In an interview, Persing said potential patients should be aware that situations that crop up in these reality TV shows are there for entertainment purposes and do not reflect actual practice.
For instance, he says, some shows include a discussion of the doctor's personal life. In real life, that is almost never the case, he said.
On some episodes of reality television, the made-over person has a party with friends and family to unveil their new self. In real life, notes Persing, people "should not expect their own personal 'reveal.' "
Besides the complicated logistics of persuading dozens of your closest friends and family members to come see the new you (as is done on some of the shows), he said, many people still want to keep their cosmetic work private.
Stuart Fischoff, an expert on how media influences consumer behavior, had mixed feelings about the study.
"It's a sexy study, it will get play," said Fischoff, professor emeritus of psychology at California State University, Los Angeles, and a senior editor at the Journal of Media Psychology.
Some of the findings are no surprise, he added. "People who watch a lot of these plastic surgery shows are going to come in with a set of expectations," he said. "And they may be unrealistic."
The findings about frequent viewers feeling more knowledgeable aren't unique to plastic surgery shows, he said. "People who watch crime shows or medical shows think they have more information on how that works," Fischoff said. "They may or may not be accurate."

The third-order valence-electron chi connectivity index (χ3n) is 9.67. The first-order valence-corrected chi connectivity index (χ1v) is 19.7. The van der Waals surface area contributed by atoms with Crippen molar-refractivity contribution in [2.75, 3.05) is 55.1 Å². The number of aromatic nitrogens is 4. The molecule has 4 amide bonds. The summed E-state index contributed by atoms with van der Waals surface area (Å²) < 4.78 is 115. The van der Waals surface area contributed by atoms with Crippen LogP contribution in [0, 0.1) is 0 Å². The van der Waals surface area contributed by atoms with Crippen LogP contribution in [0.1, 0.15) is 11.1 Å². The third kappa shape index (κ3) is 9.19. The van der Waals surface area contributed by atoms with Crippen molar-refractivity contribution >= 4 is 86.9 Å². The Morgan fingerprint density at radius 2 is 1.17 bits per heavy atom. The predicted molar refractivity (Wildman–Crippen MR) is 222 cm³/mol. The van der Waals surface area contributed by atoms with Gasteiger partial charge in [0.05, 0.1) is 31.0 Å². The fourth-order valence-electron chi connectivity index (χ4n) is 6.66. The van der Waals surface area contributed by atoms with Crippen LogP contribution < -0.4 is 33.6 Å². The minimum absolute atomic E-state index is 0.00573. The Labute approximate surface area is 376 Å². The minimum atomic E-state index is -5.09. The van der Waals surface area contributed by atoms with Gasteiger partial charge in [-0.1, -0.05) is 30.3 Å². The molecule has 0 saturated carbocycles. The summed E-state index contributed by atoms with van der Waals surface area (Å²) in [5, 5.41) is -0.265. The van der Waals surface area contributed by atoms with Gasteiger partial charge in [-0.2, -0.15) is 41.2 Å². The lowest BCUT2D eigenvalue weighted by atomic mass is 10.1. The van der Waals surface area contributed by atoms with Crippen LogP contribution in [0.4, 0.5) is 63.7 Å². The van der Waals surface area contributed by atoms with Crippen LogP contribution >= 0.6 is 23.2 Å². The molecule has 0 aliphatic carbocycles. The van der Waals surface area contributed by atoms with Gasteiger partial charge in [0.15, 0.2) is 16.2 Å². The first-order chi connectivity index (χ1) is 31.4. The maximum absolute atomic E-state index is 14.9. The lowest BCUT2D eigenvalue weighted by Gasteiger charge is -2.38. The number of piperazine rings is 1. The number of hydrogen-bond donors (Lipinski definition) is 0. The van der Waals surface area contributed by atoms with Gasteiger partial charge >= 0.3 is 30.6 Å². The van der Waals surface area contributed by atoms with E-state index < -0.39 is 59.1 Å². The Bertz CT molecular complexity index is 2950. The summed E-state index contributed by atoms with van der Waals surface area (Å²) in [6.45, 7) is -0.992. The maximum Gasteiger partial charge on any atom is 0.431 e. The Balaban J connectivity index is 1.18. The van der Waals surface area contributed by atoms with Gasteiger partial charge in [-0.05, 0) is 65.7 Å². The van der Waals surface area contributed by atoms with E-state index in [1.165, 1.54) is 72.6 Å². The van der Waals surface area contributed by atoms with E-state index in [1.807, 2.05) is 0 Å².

When patients get inaccurate information from television reality shows, there can be a downside, he added.
"In the early days of psychotherapy, movies about dream analysis were popular," he said. "Most therapists are not Freudian," Fischoff noted, and so they do not offer dream analysis. However, patients who watched those movies "would come in to a therapist and say, 'If you won't listen to my dreams, you aren't a real therapist,' " he said.
But Fischoff believes the study still does not go far enough in examining the relationship between TV viewing and cosmetic surgery decisions.
"It would be interesting to correlate the amount of show viewing with what they have done," he said. For example, determining whether those who view the shows are any more or less happy with the results.
In future research, Persing said, his team does hope to examine some of those questions. He also wants to continue the research to see if those prospective patients who thought their real life plastic surgery experience was anything like what they saw on "reality" TV, especially in terms of longer-term outcomes.
To learn more about cosmetic surgery, visit the American Society of Plastic Surgeons.
SOURCES: John Persing, M.D., plastic surgeon, Yale University School of Medicine, New Haven, Conn.; Stuart Fischoff, Ph.D., professor emeritus of psychology, California State University, Los Angeles; July 2007, Plastic and Reconstructive Surgery